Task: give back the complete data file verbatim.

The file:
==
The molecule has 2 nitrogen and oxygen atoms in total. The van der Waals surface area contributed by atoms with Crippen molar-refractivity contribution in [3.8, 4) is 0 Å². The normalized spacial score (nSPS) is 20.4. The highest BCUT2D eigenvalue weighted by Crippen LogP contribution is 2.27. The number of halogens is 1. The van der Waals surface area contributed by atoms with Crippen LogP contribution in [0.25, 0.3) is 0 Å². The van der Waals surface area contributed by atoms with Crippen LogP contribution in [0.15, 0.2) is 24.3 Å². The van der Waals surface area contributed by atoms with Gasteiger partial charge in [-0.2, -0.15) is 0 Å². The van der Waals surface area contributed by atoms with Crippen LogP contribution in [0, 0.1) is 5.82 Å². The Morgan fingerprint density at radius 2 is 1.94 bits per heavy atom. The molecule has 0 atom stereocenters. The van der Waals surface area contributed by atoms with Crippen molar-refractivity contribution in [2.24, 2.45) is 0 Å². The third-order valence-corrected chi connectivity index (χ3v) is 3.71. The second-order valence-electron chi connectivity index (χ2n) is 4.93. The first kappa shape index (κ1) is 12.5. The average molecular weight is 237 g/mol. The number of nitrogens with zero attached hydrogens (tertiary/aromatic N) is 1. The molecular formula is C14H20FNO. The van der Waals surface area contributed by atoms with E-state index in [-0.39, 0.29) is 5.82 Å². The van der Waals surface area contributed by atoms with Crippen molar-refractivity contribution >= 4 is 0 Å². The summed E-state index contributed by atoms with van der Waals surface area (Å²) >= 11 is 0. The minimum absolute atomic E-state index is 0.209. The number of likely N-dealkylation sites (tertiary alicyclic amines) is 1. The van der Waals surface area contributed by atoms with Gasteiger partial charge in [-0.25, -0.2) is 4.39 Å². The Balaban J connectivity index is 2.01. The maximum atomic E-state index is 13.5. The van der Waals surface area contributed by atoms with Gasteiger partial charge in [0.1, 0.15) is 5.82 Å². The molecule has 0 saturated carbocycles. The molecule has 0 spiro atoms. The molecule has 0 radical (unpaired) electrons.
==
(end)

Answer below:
The molecule has 2 nitrogen and oxygen atoms in total. The van der Waals surface area contributed by atoms with Crippen molar-refractivity contribution in [3.8, 4) is 0 Å². The normalized spacial score (nSPS) is 20.4. The highest BCUT2D eigenvalue weighted by Crippen LogP contribution is 2.27. The number of halogens is 1. The van der Waals surface area contributed by atoms with Crippen LogP contribution in [0.25, 0.3) is 0 Å². The van der Waals surface area contributed by atoms with Crippen LogP contribution in [0.15, 0.2) is 24.3 Å². The van der Waals surface area contributed by atoms with Gasteiger partial charge in [-0.2, -0.15) is 0 Å². The van der Waals surface area contributed by atoms with Crippen LogP contribution in [0, 0.1) is 5.82 Å². The Morgan fingerprint density at radius 2 is 1.94 bits per heavy atom. The molecule has 0 atom stereocenters. The van der Waals surface area contributed by atoms with Crippen molar-refractivity contribution in [2.24, 2.45) is 0 Å². The third-order valence-corrected chi connectivity index (χ3v) is 3.71. The second-order valence-electron chi connectivity index (χ2n) is 4.93. The first kappa shape index (κ1) is 12.5. The average molecular weight is 237 g/mol. The number of nitrogens with zero attached hydrogens (tertiary/aromatic N) is 1. The molecular formula is C14H20FNO. The van der Waals surface area contributed by atoms with E-state index in [-0.39, 0.29) is 5.82 Å². The van der Waals surface area contributed by atoms with Crippen molar-refractivity contribution >= 4 is 0 Å². The summed E-state index contributed by atoms with van der Waals surface area (Å²) >= 11 is 0. The minimum absolute atomic E-state index is 0.209. The number of likely N-dealkylation sites (tertiary alicyclic amines) is 1. The van der Waals surface area contributed by atoms with Gasteiger partial charge in [-0.25, -0.2) is 4.39 Å². The Balaban J connectivity index is 2.01. The maximum atomic E-state index is 13.5. The van der Waals surface area contributed by atoms with Gasteiger partial charge in [0.1, 0.15) is 5.82 Å². The molecule has 0 saturated carbocycles. The molecule has 0 spiro atoms. The molecule has 0 radical (unpaired) electrons.